From 1870 until 1953, the Solicitor General served as Acting Attorney General in the event that the office of Attorney General was vacant or the Attorney General was absent or disabled. This plan of succession was modified by Reorganization Plan No. 4 of 1953 and by the codification in 1977 at 28 U.S.C. § 508 providing for the following statutory succession: Deputy Attorney General, Associate Attorney General, and in such order as the Attorney General shall designate, the Solicitor General and the Assistant Attorneys General.

Constitutionality of Proposed Regulations of Joint Committee on Printing

Proposed regulations issued by the Joint Committee on Printing, which purport to regulate a broad array of printing activities of the Executive Branch, are not authorized by statute.

The proposed regulations are unconstitutional on two grounds. First, because members of the Joint Committee on Printing are not appointed in accordance with the Appointments Clause, art. II, § 2, cl. 2 of the Constitution, they may not perform Executive functions, such as rulemaking, which may be performed only by properly appointed Officers of the United States. Second, the delegation of legislative power to the Joint Committee on Printing violates the constitutional requirements for legislative action, bicameral passage and presentment to the President.

Proposed Legislation to Restrict the Sales of Alcoholic Beverages in Interstate Commerce

Proposed legislation to prohibit the sale in interstate commerce of alcohol to persons under the age of 21 is a valid exercise of Congress’ power under the Commerce Clause and consistent with the Twenty-First Amendment. The Twenty-First Amendment permits states to enact legislation more restrictive than would otherwise be permissible under the Commerce Clause; however, it does not deprive the federal government of any authority over alcohol under the Commerce Clause.

The proposed legislation would not be “in violation” of more permissive state laws. Even if it were read to be “in violation” of such laws, a court would likely find that the federal interest in preventing damage to national commerce outweighed any particular state’s interest in permitting access to liquor for persons under age 21.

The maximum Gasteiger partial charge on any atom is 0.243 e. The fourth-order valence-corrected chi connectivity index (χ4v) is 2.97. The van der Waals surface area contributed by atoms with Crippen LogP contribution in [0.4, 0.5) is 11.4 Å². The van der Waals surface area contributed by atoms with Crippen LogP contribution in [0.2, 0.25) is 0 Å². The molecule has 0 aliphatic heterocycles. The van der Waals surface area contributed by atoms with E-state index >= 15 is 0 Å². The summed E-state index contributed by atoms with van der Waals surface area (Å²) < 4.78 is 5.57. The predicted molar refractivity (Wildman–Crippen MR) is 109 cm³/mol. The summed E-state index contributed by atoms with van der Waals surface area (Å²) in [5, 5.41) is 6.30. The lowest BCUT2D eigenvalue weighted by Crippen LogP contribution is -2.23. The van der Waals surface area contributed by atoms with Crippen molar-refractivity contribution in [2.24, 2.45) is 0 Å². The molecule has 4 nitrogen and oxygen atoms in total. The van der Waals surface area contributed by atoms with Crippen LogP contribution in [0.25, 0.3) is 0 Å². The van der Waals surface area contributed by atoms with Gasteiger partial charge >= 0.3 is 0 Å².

Application of the Neutrality Act to Official Government Activities

Section 5 of the Neutrality Act, 18 U.S.C. § 960, forbids preparation for, or participation in, military expeditions against a foreign state with which the United States is at peace. This provision is intended solely to prohibit persons acting in a private capacity from taking actions that might interfere with the foreign policy and relations of the United States. It does not proscribe activities conducted by Government officials acting within the course and scope of their duties as officers of the United States.

Effect of INS v. Chadha on the Authority of the Secretary of Defense to Reorganize the Department of Defense Under U.S.C. § 125

The Secretary of Defense retains authority under 10 U.S.C. § 125 to effect reorganizations of all functions of the Department of Defense, notwithstanding the Supreme Court’s decision in INS v. Chadha invalidating the legislative veto. An analysis of the legislative history of 10 U.S.C. § 125 with respect to the presumptions in favor of severability indicates that the unconstitutional veto provisions in that statute, which permitted either House of Congress to reject a proposed reorganization involving a “major combatant function” that would “tend to impair the defense of the United States,” as determined by its Armed Services Committee, are severable from the delegation of authority to the Secretary. However, the Secretary must continue to report all reorganization plans to Congress and wait thirty days before taking action.

Indemnification Agreements and the Anti-Deficiency Act

In order to comply with the Anti-Deficiency Act, 31 U.S.C. § 1341, indemnification agreements with government contractors, if otherwise authorized, must include a limitation on the amount of liability and must state both that the liability is further limited to the amount of appropriated funds available at the time payment must be made, and that the contracting agency implies no promise that Congress will appropriate additional funds to meet any deficiency in the event of loss.

A government agency may not indemnify its contractors for claims brought against them by reason of their own negligence. Nor may the United States agree in advance to assume liability for the negligence of its employees for which it may not otherwise be responsible under the Federal Tort Claims Act.